In partnership with The Fresh Toast
Democrats need to hurry in their pursuit to legalize marijuana nationwide. Senate Minority Leader Mitch McConnell is doing everything in his power to put the Republicans back in control of the Senate in 2022 — potentially putting cannabis reform in a state of uncertainty for several more years.
In a recent interview with Politico, the self-proclaimed grim reaper of Capitol Hill explained that he is presently lining up Senate candidates to help reclaim his “Majority Leader” status and launch another reign of terror in the United States.
And make no mistake, McConnell is prepared to win at all cost. Even if it means turning his back on Trump-supported candidates. “My goal is, in every way possible, to have nominees representing the Republican Party who can win in November. Some of them may be people the former president likes. Some of them may not be. The only thing I care about is electability,” The Kentucky Senator told the news source.
If the Republicans happened to take back control of the Senate in 2022, the Democrats would lose what little clout they earned in the 2020 election. The Democrats control Congress by a slim majority, putting the party in control of the legislative agenda.
One issue Senate Democrats have promised to address in the coming months is the federal legalization of recreational marijuana. Senate Majority Leader Chuck Schumer recently announced that he and his Democratic colleagues were ready to hit the ground running on a bill designed to create a taxed and regulated pot market. The legislation, according to Senator Schumer, could be filed in the coming months.
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Whether such a controversial bill has the Congressional support to pass is a concern. The Democrats will need some help across the aisle to get it done — and that’s support that they might not have. Schumer and crew have already had a dust-up with Republicans over the way they went about passing President Biden’s COVID-relief bill.
There is also a possibility that the Democrats will try to burn some old Senate rules (filibuster, Byrd Rule) to prevent Republicans from intervening in their legislation. However, any wrong move made by the Democrats could backfire in the end. If they put a stop to the filibuster, McConnell has promised a “scorched Earth Senate.” If they try to pass a cannabis bill (or any other for that matter), it might not have the votes to go all the way.
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Furthermore, President Joe Biden isn’t necessarily on board with the Democratic Senate’s plan to fully legalize weed. He’s indicated that he would support marijuana decriminalization (elimination of criminal penalties), but he isn’t sure whether a fully legal market is the way to go. Cannabis advocates, however, believe that Biden would support a federal marijuana legalization measure if it crossed his desk. Vice president Kamala Harris is a big supporter of ending prohibition, even though she has said that persuading Biden to side with her ideologies isn’t in the cards.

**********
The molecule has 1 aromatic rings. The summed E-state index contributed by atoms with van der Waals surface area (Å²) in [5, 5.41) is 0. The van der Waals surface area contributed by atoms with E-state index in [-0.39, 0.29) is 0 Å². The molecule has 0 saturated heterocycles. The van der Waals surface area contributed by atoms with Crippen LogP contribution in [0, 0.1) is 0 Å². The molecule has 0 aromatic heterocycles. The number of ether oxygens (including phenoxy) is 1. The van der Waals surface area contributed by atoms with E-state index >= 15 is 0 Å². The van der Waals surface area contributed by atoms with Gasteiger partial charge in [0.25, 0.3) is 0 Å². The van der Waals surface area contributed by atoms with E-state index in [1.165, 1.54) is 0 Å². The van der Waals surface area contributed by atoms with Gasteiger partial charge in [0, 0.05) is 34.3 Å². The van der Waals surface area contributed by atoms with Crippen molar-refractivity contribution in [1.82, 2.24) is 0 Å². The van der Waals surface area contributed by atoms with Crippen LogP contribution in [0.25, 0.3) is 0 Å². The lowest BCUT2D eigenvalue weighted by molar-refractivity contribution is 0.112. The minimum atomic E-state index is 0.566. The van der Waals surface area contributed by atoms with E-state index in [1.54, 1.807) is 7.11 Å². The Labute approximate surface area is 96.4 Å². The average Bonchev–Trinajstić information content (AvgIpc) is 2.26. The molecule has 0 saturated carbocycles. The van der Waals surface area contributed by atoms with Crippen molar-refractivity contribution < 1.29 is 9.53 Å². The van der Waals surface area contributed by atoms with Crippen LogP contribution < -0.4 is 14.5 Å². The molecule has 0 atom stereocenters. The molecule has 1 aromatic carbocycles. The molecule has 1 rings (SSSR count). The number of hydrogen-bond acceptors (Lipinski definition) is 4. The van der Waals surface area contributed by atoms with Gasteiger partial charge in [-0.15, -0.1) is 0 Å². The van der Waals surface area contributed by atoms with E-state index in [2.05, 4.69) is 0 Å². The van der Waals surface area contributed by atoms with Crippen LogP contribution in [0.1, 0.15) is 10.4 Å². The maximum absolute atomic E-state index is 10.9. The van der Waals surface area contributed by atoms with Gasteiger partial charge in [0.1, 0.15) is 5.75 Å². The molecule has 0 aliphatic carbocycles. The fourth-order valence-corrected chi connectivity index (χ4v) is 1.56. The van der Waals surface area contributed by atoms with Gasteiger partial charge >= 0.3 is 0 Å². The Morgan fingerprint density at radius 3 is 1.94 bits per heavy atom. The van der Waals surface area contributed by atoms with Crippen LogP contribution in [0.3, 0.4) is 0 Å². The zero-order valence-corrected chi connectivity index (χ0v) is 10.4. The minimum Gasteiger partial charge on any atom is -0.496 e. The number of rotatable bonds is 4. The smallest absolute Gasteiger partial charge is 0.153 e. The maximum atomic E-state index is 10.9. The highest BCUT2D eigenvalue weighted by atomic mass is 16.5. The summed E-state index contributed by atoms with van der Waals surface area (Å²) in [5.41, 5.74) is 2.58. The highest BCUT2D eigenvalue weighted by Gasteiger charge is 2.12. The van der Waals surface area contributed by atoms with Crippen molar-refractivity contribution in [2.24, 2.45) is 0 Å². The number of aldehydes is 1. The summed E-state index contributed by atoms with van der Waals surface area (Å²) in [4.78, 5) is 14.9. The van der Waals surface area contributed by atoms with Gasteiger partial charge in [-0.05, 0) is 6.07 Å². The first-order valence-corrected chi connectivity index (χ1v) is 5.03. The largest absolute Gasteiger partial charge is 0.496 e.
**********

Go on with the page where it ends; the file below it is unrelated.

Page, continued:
If Democrats plan to legalize marijuana nationwide in 2021, they are going to have to get super creative. All Republicans need is one measly vote in the midterms to take back control of the Senate, allowing McConnell to once again wear the crown. Democrats must not only find a way to get the bill through but do it in such a way that the ghost of Senate Majority leader past doesn’t come back to haunt them.
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McConnell said recently that ending the filibuster in an attempt to pass the Democratic agenda would only cause Republicans to repeal those measures once they take back control. “We’d be able to repeal every bill that had just been rammed through,” he said. This means legal marijuana today could resurrect prohibition in the years to come.
It’s not immediately clear how Democrats will approach the marijuana legalization debate in 2020. Yet, despite all the positive media attention the party has received for their willingness to change the federal pot laws, they know making it a reality will be a challenge. And even if the Democrats find a way around the opposition and get it on the books, it might not lead to a permanent policy. To say the marijuana issue is more convoluted than ever would be an understatement.
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It would be greatly beneficial to the overall scheme of federal cannabis legalization if McConnell found that supporting pro-pot politicians was the way to take back his throne in the nation’s capital. As McConnell said, he is only interested in candidates with “electability,” and marijuana might be the ticket.
Some of the latest national polls show that 68% of the American people believe marijuana should be legalized like beer. More politicians are starting to see the cannabis issue as one way to attract voters with progressive ideas, and it is becoming increasingly bipartisan. Perhaps McConnell will begin to see that siding with legalization is the quickest way back in control. Maybe he’ll abandon his anti-marijuana ways in the future. Sadly, that may be the only hope for solid nationwide cannabis reform.